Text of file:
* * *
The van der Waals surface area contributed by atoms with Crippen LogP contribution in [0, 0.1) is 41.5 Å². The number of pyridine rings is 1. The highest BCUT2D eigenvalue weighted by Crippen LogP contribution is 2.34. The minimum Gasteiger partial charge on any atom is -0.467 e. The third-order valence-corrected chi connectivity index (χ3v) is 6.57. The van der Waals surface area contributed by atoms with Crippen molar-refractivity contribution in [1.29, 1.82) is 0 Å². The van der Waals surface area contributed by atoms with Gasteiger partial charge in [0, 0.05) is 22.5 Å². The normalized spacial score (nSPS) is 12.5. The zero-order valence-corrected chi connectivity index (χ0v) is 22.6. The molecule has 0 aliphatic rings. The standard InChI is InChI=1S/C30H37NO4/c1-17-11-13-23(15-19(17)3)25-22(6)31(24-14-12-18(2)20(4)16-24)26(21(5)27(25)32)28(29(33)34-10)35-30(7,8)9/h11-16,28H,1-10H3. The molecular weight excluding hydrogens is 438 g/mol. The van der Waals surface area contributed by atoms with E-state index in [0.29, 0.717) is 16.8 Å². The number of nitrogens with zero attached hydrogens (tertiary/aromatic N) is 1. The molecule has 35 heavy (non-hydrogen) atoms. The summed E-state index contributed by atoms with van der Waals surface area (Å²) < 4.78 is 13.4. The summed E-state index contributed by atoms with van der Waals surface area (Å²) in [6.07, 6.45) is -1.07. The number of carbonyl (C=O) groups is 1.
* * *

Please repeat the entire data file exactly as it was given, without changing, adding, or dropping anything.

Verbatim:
The van der Waals surface area contributed by atoms with Crippen LogP contribution in [0, 0.1) is 41.5 Å². The number of pyridine rings is 1. The highest BCUT2D eigenvalue weighted by Crippen LogP contribution is 2.34. The minimum Gasteiger partial charge on any atom is -0.467 e. The third-order valence-corrected chi connectivity index (χ3v) is 6.57. The van der Waals surface area contributed by atoms with Crippen molar-refractivity contribution in [1.29, 1.82) is 0 Å². The van der Waals surface area contributed by atoms with Gasteiger partial charge in [0, 0.05) is 22.5 Å². The normalized spacial score (nSPS) is 12.5. The zero-order valence-corrected chi connectivity index (χ0v) is 22.6. The molecule has 0 aliphatic rings. The standard InChI is InChI=1S/C30H37NO4/c1-17-11-13-23(15-19(17)3)25-22(6)31(24-14-12-18(2)20(4)16-24)26(21(5)27(25)32)28(29(33)34-10)35-30(7,8)9/h11-16,28H,1-10H3. The molecular weight excluding hydrogens is 438 g/mol. The van der Waals surface area contributed by atoms with E-state index in [0.29, 0.717) is 16.8 Å². The number of nitrogens with zero attached hydrogens (tertiary/aromatic N) is 1. The molecule has 35 heavy (non-hydrogen) atoms. The summed E-state index contributed by atoms with van der Waals surface area (Å²) < 4.78 is 13.4. The summed E-state index contributed by atoms with van der Waals surface area (Å²) in [6.07, 6.45) is -1.07. The number of carbonyl (C=O) groups is 1.